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How Children Learn to Write Words$
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Rebecca Treiman and Brett Kessler

Print publication date: 2014

Print ISBN-13: 9780199907977

Published to Oxford Scholarship Online: December 2014

DOI: 10.1093/acprof:oso/9780199907977.001.0001

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Conclusions and Extensions

Conclusions and Extensions

Chapter:
(p.298) Chapter 13 Conclusions and Extensions
Source:
How Children Learn to Write Words
Author(s):

Rebecca Treiman

Brett Kessler

Publisher:
Oxford University Press
DOI:10.1093/acprof:oso/9780199907977.003.0013

The chapter begins by evaluating theories of spelling development in light of the evidence presented in the book. The research is most consistent with IMP, the Implementation of Multiple Patterns. The broader effects that learning a writing system has on people are discussed, including influences on reading, speech perception, phonological awareness, vocabulary learning, directionality biases, and mirror-image discrimination. Children need a level of fluency with handwriting, spelling, and punctuation in order to write effectively. They learn some things implicitly, but direct instruction speeds the process. It is important to teach patterns, include activities that focus on writing itself, and provide feedback after errors. To increase their effectiveness, teachers should be given the opportunity to learn about language and writing systems. An increased understanding of these matters can also aid in the assessment of spelling and the design of teaching materials, both for typically developing children and those in need of remediation.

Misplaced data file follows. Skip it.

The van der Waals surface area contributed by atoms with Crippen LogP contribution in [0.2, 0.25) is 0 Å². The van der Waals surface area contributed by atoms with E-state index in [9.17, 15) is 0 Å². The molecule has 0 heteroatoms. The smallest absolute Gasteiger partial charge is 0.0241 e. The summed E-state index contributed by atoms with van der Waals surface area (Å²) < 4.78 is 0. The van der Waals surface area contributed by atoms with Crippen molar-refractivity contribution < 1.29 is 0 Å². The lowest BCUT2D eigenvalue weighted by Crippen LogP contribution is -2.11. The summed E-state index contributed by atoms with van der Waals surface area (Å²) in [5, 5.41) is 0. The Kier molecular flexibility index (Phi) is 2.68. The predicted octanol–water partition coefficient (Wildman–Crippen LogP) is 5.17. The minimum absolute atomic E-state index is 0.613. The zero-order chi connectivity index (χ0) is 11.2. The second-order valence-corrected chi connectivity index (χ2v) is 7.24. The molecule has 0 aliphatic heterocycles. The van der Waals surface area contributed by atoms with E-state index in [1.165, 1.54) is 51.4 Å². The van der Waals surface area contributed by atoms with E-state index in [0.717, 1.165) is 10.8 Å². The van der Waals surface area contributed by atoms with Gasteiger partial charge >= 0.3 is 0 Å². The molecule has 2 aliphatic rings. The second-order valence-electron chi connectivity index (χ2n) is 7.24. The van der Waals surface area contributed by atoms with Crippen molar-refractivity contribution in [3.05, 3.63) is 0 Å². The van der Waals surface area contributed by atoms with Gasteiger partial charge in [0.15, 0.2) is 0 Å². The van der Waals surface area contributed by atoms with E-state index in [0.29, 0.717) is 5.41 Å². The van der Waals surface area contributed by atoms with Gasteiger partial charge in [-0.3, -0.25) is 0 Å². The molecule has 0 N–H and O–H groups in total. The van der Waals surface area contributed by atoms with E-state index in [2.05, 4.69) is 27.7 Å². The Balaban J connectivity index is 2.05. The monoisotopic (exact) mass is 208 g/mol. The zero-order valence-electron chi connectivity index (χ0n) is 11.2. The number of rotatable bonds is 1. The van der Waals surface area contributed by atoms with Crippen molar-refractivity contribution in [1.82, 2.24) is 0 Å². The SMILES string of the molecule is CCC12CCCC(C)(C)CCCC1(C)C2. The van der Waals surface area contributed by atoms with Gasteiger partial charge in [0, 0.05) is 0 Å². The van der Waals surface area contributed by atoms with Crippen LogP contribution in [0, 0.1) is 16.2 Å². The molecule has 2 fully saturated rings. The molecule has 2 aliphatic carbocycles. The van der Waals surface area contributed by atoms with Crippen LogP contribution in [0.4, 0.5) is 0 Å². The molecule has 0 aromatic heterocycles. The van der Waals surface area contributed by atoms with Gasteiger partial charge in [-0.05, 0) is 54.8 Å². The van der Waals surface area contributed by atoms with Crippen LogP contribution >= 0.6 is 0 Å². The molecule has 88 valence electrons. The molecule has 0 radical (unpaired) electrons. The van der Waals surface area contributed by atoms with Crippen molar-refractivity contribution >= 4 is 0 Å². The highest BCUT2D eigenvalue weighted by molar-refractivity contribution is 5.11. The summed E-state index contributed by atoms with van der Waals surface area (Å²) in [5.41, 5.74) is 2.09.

Keywords:   theories, IMP, reading, speech perception, phonological awareness, mirror image, spelling instruction, teaching, spelling tests

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